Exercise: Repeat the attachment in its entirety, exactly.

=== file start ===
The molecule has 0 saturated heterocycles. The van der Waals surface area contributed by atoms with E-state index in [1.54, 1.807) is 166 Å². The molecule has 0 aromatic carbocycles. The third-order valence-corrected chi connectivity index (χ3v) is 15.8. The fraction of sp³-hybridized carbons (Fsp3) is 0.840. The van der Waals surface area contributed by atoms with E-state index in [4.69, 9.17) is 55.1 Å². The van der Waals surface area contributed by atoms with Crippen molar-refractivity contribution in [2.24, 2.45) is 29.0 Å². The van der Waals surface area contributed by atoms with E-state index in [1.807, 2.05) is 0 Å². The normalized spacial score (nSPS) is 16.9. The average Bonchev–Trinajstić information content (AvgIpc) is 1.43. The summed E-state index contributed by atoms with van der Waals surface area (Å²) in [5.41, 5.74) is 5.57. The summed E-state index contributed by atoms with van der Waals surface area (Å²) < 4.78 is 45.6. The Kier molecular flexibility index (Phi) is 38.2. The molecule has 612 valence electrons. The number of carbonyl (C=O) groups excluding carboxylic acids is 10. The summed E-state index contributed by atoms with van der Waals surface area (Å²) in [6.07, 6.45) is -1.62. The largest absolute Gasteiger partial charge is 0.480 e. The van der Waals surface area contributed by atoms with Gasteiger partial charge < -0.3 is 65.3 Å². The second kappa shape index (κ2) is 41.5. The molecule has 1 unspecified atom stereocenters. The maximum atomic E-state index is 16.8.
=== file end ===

The molecule has 0 saturated heterocycles. The van der Waals surface area contributed by atoms with E-state index in [1.54, 1.807) is 166 Å². The molecule has 0 aromatic carbocycles. The third-order valence-corrected chi connectivity index (χ3v) is 15.8. The fraction of sp³-hybridized carbons (Fsp3) is 0.840. The van der Waals surface area contributed by atoms with E-state index in [4.69, 9.17) is 55.1 Å². The van der Waals surface area contributed by atoms with Crippen molar-refractivity contribution in [2.24, 2.45) is 29.0 Å². The van der Waals surface area contributed by atoms with E-state index in [1.807, 2.05) is 0 Å². The normalized spacial score (nSPS) is 16.9. The average Bonchev–Trinajstić information content (AvgIpc) is 1.43. The summed E-state index contributed by atoms with van der Waals surface area (Å²) in [5.41, 5.74) is 5.57. The summed E-state index contributed by atoms with van der Waals surface area (Å²) < 4.78 is 45.6. The Kier molecular flexibility index (Phi) is 38.2. The molecule has 612 valence electrons. The number of carbonyl (C=O) groups excluding carboxylic acids is 10. The summed E-state index contributed by atoms with van der Waals surface area (Å²) in [6.07, 6.45) is -1.62. The largest absolute Gasteiger partial charge is 0.480 e. The van der Waals surface area contributed by atoms with Gasteiger partial charge < -0.3 is 65.3 Å². The second kappa shape index (κ2) is 41.5. The molecule has 1 unspecified atom stereocenters. The maximum atomic E-state index is 16.8.